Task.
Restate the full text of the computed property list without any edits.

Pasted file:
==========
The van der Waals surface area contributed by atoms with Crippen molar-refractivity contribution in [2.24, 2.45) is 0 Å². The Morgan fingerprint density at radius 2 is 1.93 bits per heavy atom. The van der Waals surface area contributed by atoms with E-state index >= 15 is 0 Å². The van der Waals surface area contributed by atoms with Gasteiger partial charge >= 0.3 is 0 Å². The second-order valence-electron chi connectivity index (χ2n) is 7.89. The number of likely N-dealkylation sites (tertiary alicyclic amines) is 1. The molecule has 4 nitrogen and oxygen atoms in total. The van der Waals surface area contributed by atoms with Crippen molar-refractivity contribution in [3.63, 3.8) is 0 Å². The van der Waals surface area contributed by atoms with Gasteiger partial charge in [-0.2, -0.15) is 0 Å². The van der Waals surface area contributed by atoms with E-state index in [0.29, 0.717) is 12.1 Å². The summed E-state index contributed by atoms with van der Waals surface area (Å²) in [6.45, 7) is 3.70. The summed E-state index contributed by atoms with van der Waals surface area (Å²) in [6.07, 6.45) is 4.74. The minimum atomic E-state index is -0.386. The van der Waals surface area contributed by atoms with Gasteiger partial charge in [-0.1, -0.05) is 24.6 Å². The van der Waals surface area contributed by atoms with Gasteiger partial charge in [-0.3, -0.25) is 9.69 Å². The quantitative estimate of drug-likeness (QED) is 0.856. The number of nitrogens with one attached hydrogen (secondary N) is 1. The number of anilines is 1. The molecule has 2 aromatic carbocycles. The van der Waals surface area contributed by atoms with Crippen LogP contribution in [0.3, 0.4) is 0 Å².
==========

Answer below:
The van der Waals surface area contributed by atoms with Crippen molar-refractivity contribution in [2.24, 2.45) is 0 Å². The Morgan fingerprint density at radius 2 is 1.93 bits per heavy atom. The van der Waals surface area contributed by atoms with E-state index >= 15 is 0 Å². The van der Waals surface area contributed by atoms with Gasteiger partial charge >= 0.3 is 0 Å². The second-order valence-electron chi connectivity index (χ2n) is 7.89. The number of likely N-dealkylation sites (tertiary alicyclic amines) is 1. The molecule has 4 nitrogen and oxygen atoms in total. The van der Waals surface area contributed by atoms with Crippen molar-refractivity contribution in [3.63, 3.8) is 0 Å². The van der Waals surface area contributed by atoms with Gasteiger partial charge in [-0.2, -0.15) is 0 Å². The van der Waals surface area contributed by atoms with E-state index in [0.29, 0.717) is 12.1 Å². The summed E-state index contributed by atoms with van der Waals surface area (Å²) in [6.45, 7) is 3.70. The summed E-state index contributed by atoms with van der Waals surface area (Å²) in [6.07, 6.45) is 4.74. The minimum atomic E-state index is -0.386. The van der Waals surface area contributed by atoms with Gasteiger partial charge in [-0.1, -0.05) is 24.6 Å². The van der Waals surface area contributed by atoms with Gasteiger partial charge in [-0.3, -0.25) is 9.69 Å². The quantitative estimate of drug-likeness (QED) is 0.856. The number of nitrogens with one attached hydrogen (secondary N) is 1. The number of anilines is 1. The molecule has 2 aromatic carbocycles. The van der Waals surface area contributed by atoms with Crippen LogP contribution in [0.3, 0.4) is 0 Å².